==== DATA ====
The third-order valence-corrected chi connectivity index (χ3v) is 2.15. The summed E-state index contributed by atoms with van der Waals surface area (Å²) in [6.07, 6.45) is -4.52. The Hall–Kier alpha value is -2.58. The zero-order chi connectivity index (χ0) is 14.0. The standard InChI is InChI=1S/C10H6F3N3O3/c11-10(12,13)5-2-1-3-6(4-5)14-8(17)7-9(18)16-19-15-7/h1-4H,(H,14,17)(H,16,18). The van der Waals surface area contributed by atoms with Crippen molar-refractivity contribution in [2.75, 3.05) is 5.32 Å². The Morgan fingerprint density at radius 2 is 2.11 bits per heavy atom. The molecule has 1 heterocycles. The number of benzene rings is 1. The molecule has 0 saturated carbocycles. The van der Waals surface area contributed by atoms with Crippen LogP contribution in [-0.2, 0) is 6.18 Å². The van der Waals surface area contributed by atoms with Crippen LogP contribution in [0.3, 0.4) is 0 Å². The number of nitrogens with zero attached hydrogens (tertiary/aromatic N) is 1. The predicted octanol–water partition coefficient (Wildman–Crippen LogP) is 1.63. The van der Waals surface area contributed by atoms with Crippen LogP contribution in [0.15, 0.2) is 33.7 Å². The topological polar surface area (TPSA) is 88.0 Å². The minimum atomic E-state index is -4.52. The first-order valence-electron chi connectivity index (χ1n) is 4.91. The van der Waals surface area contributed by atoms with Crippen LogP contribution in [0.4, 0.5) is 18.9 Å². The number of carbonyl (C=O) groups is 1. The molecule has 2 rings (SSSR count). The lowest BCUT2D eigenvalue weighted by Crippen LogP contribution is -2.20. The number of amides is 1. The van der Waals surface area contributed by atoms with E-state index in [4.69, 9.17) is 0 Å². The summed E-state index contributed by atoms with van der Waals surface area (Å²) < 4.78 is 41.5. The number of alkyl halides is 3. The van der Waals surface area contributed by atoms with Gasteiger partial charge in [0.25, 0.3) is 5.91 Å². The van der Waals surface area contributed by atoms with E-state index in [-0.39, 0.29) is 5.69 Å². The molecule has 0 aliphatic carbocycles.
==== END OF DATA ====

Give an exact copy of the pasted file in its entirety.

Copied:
The third-order valence-corrected chi connectivity index (χ3v) is 2.15. The summed E-state index contributed by atoms with van der Waals surface area (Å²) in [6.07, 6.45) is -4.52. The Hall–Kier alpha value is -2.58. The zero-order chi connectivity index (χ0) is 14.0. The standard InChI is InChI=1S/C10H6F3N3O3/c11-10(12,13)5-2-1-3-6(4-5)14-8(17)7-9(18)16-19-15-7/h1-4H,(H,14,17)(H,16,18). The van der Waals surface area contributed by atoms with Crippen molar-refractivity contribution in [2.75, 3.05) is 5.32 Å². The Morgan fingerprint density at radius 2 is 2.11 bits per heavy atom. The molecule has 1 heterocycles. The number of benzene rings is 1. The molecule has 0 saturated carbocycles. The van der Waals surface area contributed by atoms with Crippen LogP contribution in [-0.2, 0) is 6.18 Å². The van der Waals surface area contributed by atoms with Crippen LogP contribution in [0.3, 0.4) is 0 Å². The number of nitrogens with zero attached hydrogens (tertiary/aromatic N) is 1. The predicted octanol–water partition coefficient (Wildman–Crippen LogP) is 1.63. The van der Waals surface area contributed by atoms with Crippen LogP contribution in [0.15, 0.2) is 33.7 Å². The topological polar surface area (TPSA) is 88.0 Å². The minimum atomic E-state index is -4.52. The first-order valence-electron chi connectivity index (χ1n) is 4.91. The van der Waals surface area contributed by atoms with Crippen LogP contribution in [0.4, 0.5) is 18.9 Å². The number of carbonyl (C=O) groups is 1. The molecule has 2 rings (SSSR count). The lowest BCUT2D eigenvalue weighted by Crippen LogP contribution is -2.20. The number of amides is 1. The van der Waals surface area contributed by atoms with E-state index in [4.69, 9.17) is 0 Å². The summed E-state index contributed by atoms with van der Waals surface area (Å²) < 4.78 is 41.5. The number of alkyl halides is 3. The van der Waals surface area contributed by atoms with Gasteiger partial charge in [0.25, 0.3) is 5.91 Å². The van der Waals surface area contributed by atoms with E-state index in [-0.39, 0.29) is 5.69 Å². The molecule has 0 aliphatic carbocycles.